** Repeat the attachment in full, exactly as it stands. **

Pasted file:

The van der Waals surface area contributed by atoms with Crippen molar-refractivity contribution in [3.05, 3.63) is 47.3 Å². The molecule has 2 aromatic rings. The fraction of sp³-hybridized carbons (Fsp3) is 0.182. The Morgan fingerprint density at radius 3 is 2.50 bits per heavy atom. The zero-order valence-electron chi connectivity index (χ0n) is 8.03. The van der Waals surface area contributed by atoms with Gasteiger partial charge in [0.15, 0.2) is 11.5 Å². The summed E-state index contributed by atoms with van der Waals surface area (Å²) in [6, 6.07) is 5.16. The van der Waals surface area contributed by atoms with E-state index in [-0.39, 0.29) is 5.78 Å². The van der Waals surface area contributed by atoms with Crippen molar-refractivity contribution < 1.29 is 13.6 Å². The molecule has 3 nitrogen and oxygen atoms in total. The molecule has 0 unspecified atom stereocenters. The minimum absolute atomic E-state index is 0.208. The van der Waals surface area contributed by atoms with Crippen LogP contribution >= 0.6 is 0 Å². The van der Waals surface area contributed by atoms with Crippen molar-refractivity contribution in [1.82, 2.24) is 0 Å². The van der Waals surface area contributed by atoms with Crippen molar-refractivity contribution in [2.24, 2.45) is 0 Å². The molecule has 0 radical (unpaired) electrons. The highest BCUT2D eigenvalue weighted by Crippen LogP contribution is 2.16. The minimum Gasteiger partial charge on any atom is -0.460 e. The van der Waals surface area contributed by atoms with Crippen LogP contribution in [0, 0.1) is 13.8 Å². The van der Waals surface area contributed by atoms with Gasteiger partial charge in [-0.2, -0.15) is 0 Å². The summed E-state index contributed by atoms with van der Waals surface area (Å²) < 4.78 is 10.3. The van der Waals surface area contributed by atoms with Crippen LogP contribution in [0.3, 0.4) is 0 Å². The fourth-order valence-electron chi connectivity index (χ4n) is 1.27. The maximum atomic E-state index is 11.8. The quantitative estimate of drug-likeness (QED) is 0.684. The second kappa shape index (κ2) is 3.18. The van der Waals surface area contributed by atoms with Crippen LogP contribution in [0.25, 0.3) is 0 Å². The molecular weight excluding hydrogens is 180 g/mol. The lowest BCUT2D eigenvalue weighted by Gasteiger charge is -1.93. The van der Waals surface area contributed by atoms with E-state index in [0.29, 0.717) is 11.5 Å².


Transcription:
The van der Waals surface area contributed by atoms with Crippen molar-refractivity contribution in [3.05, 3.63) is 47.3 Å². The molecule has 2 aromatic rings. The fraction of sp³-hybridized carbons (Fsp3) is 0.182. The Morgan fingerprint density at radius 3 is 2.50 bits per heavy atom. The zero-order valence-electron chi connectivity index (χ0n) is 8.03. The van der Waals surface area contributed by atoms with Gasteiger partial charge in [0.15, 0.2) is 11.5 Å². The summed E-state index contributed by atoms with van der Waals surface area (Å²) in [6, 6.07) is 5.16. The van der Waals surface area contributed by atoms with E-state index in [-0.39, 0.29) is 5.78 Å². The van der Waals surface area contributed by atoms with Crippen molar-refractivity contribution < 1.29 is 13.6 Å². The molecule has 3 nitrogen and oxygen atoms in total. The molecule has 0 unspecified atom stereocenters. The minimum absolute atomic E-state index is 0.208. The van der Waals surface area contributed by atoms with Crippen LogP contribution >= 0.6 is 0 Å². The van der Waals surface area contributed by atoms with Crippen molar-refractivity contribution in [1.82, 2.24) is 0 Å². The van der Waals surface area contributed by atoms with Crippen molar-refractivity contribution in [2.24, 2.45) is 0 Å². The molecule has 0 radical (unpaired) electrons. The highest BCUT2D eigenvalue weighted by Crippen LogP contribution is 2.16. The minimum Gasteiger partial charge on any atom is -0.460 e. The van der Waals surface area contributed by atoms with Crippen LogP contribution in [0, 0.1) is 13.8 Å². The van der Waals surface area contributed by atoms with Gasteiger partial charge in [-0.2, -0.15) is 0 Å². The summed E-state index contributed by atoms with van der Waals surface area (Å²) < 4.78 is 10.3. The van der Waals surface area contributed by atoms with Crippen LogP contribution in [0.3, 0.4) is 0 Å². The fourth-order valence-electron chi connectivity index (χ4n) is 1.27. The maximum atomic E-state index is 11.8. The quantitative estimate of drug-likeness (QED) is 0.684. The second kappa shape index (κ2) is 3.18. The van der Waals surface area contributed by atoms with Crippen LogP contribution in [0.25, 0.3) is 0 Å². The molecular weight excluding hydrogens is 180 g/mol. The lowest BCUT2D eigenvalue weighted by Gasteiger charge is -1.93. The van der Waals surface area contributed by atoms with E-state index in [0.29, 0.717) is 11.5 Å².